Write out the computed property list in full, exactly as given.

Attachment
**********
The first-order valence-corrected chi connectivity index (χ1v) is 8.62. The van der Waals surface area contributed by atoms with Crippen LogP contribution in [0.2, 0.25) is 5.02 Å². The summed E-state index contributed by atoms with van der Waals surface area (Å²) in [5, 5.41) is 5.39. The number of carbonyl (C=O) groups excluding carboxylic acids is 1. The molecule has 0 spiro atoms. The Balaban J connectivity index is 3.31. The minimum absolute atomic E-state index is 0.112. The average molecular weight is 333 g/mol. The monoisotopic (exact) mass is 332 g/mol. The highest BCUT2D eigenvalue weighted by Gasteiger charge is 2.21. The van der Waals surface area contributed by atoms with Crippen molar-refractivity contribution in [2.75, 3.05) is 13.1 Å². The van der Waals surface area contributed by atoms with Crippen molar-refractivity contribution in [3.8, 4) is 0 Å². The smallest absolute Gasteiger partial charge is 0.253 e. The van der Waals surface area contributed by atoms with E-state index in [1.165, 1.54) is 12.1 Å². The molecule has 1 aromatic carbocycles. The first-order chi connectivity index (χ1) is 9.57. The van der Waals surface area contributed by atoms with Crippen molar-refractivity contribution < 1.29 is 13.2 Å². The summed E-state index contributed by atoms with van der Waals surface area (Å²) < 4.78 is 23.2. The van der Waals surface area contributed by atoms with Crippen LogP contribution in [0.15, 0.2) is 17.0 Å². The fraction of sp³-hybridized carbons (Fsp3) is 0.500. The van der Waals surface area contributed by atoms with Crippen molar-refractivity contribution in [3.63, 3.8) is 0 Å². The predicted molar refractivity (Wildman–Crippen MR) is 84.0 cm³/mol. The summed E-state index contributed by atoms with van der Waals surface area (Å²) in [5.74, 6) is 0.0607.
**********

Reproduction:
The first-order valence-corrected chi connectivity index (χ1v) is 8.62. The van der Waals surface area contributed by atoms with Crippen LogP contribution in [0.2, 0.25) is 5.02 Å². The summed E-state index contributed by atoms with van der Waals surface area (Å²) in [5, 5.41) is 5.39. The number of carbonyl (C=O) groups excluding carboxylic acids is 1. The molecule has 0 spiro atoms. The Balaban J connectivity index is 3.31. The minimum absolute atomic E-state index is 0.112. The average molecular weight is 333 g/mol. The monoisotopic (exact) mass is 332 g/mol. The highest BCUT2D eigenvalue weighted by Gasteiger charge is 2.21. The van der Waals surface area contributed by atoms with Crippen molar-refractivity contribution in [2.75, 3.05) is 13.1 Å². The van der Waals surface area contributed by atoms with Crippen molar-refractivity contribution in [3.8, 4) is 0 Å². The smallest absolute Gasteiger partial charge is 0.253 e. The van der Waals surface area contributed by atoms with E-state index in [1.165, 1.54) is 12.1 Å². The molecule has 1 aromatic carbocycles. The first-order chi connectivity index (χ1) is 9.57. The van der Waals surface area contributed by atoms with Crippen molar-refractivity contribution < 1.29 is 13.2 Å². The summed E-state index contributed by atoms with van der Waals surface area (Å²) < 4.78 is 23.2. The van der Waals surface area contributed by atoms with Crippen LogP contribution in [0.15, 0.2) is 17.0 Å². The fraction of sp³-hybridized carbons (Fsp3) is 0.500. The van der Waals surface area contributed by atoms with Crippen molar-refractivity contribution in [3.63, 3.8) is 0 Å². The predicted molar refractivity (Wildman–Crippen MR) is 84.0 cm³/mol. The summed E-state index contributed by atoms with van der Waals surface area (Å²) in [5.74, 6) is 0.0607.